Brexit on Trade – Market Commentary
As the UK scrambles to finalise a deal to leave the European Union, ahead of the European leaders Summit on the 25 November, stumbling blocks remain over the UK’s access to the EU single market and access to UK waters, all showing signs of having an impact on global trade.
The UK Prime Minister Theresa May is under pressure from MPs in her cabinet who are divided over the Brexit draft withdrawal agreement which the EU will consider at the summit, but it is yet to be approved by parliament. The 585-page document focuses on the terms of the UK’s departure.
At present, EU countries including the UK, fully benefit from the EU’s Single Market, which includes the absence of duties and quotas for EU Member States doing business and trading throughout the EU and simplified customs procedures.
So what would be the real impact on trade? A recent study by PWC shows that Belgium, the Netherlands and Germany are among trading nations most likely to be impacted by a Brexit deal.
Among the top-10 trading partners of the UK in 2015, seven countries are part of the EU. In the same year, about 44% of UK export was directed to EU Member States, while approximately 53% of total imports originated in EU countries. Among western European countries, Belgium, the Netherlands and Germany export significantly more to the UK than they import from the UK. Depending on the price elasticity of the export products, these countries might witness a deterioration of their terms of trade with the UK.
For the UK, the services sector will be most impacted post-Brexit. The services industry constitutes around 80% of the total UK economy, according to a recent HM Treasury analysis. London being a global financial centre and among the largest in Europe, has about a third of its insurance and financial services exported to the EU and the UK has a trade surplus with the EU of £19.8Bn.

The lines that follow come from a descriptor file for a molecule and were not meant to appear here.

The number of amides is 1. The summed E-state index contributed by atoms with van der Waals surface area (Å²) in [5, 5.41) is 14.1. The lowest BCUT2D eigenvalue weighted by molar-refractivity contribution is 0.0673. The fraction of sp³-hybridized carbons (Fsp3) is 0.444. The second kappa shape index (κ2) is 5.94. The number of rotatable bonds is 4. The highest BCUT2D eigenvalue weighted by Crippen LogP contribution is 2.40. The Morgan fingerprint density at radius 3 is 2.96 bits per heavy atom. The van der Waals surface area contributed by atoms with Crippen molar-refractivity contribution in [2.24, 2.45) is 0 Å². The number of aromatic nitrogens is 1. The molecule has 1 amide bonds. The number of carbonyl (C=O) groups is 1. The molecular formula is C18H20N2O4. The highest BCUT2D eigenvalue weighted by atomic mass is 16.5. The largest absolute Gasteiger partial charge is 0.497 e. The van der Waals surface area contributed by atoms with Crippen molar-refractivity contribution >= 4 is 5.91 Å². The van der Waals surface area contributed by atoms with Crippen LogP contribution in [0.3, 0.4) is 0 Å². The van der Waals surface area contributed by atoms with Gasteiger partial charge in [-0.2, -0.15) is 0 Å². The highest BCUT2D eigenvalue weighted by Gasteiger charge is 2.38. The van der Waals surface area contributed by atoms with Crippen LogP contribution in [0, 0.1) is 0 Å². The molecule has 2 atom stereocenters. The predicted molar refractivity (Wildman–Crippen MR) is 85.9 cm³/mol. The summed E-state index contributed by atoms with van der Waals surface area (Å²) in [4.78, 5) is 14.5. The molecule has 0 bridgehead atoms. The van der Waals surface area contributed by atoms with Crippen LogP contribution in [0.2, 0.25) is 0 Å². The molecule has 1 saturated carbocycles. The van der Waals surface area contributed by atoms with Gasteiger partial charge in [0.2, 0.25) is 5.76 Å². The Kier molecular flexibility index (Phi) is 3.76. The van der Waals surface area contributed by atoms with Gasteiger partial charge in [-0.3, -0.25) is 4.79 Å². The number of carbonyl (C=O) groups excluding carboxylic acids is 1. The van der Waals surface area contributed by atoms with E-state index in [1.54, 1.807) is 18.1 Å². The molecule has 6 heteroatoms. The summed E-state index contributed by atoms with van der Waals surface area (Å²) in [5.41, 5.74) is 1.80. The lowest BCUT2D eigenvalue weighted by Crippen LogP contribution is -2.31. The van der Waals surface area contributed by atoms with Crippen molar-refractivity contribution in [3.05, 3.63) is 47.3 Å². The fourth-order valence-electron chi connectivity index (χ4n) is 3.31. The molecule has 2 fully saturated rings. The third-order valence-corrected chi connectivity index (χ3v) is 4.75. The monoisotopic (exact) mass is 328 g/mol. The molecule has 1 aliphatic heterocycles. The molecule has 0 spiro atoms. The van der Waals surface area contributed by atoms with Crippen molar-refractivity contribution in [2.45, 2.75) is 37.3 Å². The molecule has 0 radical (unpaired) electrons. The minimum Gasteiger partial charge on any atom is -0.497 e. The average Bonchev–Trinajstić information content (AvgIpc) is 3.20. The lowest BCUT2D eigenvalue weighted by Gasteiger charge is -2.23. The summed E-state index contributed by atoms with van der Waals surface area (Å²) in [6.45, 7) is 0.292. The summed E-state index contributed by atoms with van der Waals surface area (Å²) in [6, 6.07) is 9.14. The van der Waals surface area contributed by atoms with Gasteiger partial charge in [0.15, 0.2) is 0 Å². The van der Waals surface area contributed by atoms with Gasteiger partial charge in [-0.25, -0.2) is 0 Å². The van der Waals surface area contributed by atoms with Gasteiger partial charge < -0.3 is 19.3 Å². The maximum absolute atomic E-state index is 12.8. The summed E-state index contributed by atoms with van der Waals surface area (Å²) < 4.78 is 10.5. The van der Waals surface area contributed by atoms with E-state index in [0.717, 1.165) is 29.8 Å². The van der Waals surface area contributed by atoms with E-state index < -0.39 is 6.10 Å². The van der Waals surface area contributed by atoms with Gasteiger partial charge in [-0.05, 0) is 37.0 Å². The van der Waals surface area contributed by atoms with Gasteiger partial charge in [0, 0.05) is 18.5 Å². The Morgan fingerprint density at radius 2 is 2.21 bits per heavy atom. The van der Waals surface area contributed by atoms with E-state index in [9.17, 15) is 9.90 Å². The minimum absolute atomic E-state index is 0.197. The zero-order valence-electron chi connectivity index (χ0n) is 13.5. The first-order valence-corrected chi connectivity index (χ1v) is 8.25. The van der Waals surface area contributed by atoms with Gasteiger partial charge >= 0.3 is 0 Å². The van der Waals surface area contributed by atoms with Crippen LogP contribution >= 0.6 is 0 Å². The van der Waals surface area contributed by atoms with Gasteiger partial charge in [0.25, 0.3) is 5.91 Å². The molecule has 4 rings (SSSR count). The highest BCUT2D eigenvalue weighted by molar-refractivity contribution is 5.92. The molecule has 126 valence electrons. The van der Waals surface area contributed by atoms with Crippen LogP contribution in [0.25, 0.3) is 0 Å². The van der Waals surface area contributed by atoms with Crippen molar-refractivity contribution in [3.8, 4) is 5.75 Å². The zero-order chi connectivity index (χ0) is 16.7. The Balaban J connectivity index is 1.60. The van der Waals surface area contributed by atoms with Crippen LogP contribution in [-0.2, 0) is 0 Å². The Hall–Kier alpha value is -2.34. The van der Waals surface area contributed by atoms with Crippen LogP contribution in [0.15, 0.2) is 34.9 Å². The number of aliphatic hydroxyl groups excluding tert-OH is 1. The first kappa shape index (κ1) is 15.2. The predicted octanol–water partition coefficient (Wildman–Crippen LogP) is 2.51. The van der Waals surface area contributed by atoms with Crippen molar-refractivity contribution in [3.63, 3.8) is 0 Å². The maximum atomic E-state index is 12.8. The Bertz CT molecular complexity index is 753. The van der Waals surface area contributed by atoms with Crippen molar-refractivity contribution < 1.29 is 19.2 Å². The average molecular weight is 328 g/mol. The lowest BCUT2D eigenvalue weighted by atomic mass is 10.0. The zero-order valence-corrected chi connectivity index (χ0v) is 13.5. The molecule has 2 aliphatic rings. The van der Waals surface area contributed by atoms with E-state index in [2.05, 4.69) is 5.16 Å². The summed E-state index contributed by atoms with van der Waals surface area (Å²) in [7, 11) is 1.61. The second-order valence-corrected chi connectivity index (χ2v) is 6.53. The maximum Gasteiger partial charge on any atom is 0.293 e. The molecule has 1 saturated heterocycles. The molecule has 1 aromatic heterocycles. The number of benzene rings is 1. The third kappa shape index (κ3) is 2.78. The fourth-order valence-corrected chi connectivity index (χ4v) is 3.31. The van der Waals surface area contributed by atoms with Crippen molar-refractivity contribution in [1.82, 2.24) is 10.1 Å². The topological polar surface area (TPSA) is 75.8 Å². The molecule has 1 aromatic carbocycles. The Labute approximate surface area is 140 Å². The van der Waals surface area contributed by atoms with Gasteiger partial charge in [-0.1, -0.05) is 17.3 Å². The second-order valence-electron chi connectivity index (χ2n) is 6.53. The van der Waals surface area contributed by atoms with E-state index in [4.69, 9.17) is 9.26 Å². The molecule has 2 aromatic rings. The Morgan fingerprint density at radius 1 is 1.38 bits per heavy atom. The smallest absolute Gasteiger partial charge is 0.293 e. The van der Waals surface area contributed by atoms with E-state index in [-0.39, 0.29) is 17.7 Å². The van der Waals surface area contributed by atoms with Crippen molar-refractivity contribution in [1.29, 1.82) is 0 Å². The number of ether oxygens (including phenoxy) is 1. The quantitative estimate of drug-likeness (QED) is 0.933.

Brexit will affect trade-based fiscal regulation as well. Companies transporting products and services to and from facilities in different EU countries need to pay taxes. Due to corrections to intercompany transactions, products are often double taxed by different tax authorities, which is currently avoided through the EU arbitration convention.
Supply chains are becoming ever more important for competitiveness. The UK’s financial and professional services industries; exports in mining and chemical products, transportation, telecoms, as well as the wholesale and retail sectors, are increasingly important to international supply chains. Companies making strategic capital investment decisions about warehouses, factories or logistic capabilities, would normally consider the UK as a location. But pending the uncertainty after the Brexit vote, these decisions may be postponed. If transaction costs of trade become too high, companies may reconsider their current or planned relocations in the UK.
Over the past twenty years, the EU has negotiated 36 free trade agreements with 58 non-EU countries. The UK would not benefit from agreements currently being negotiated or ratified with Brexit. The UK may choose to renegotiate trade deals with all these countries, but this will be a very time-consuming and costly process, impacting UK’s trade with the rest of the world.
According to research from the from the Netherlands Bureau for Economic Policy Analysis, in the case where trade between the EU and the UK would revert to WTO rules, the remaining 27 EU countries would experience a 0.8% GDP reduction in 2030. In a Free trade agreement scenario, the UK would face a 3.4% GDP decrease, versus a 0.6% decline for the EU’s 27 countries in 2030.
While Mrs May said she wanted Brexit to be “smooth and orderly”, its far more likely to be a bumpy road ahead. [November 2018, SPI Marine].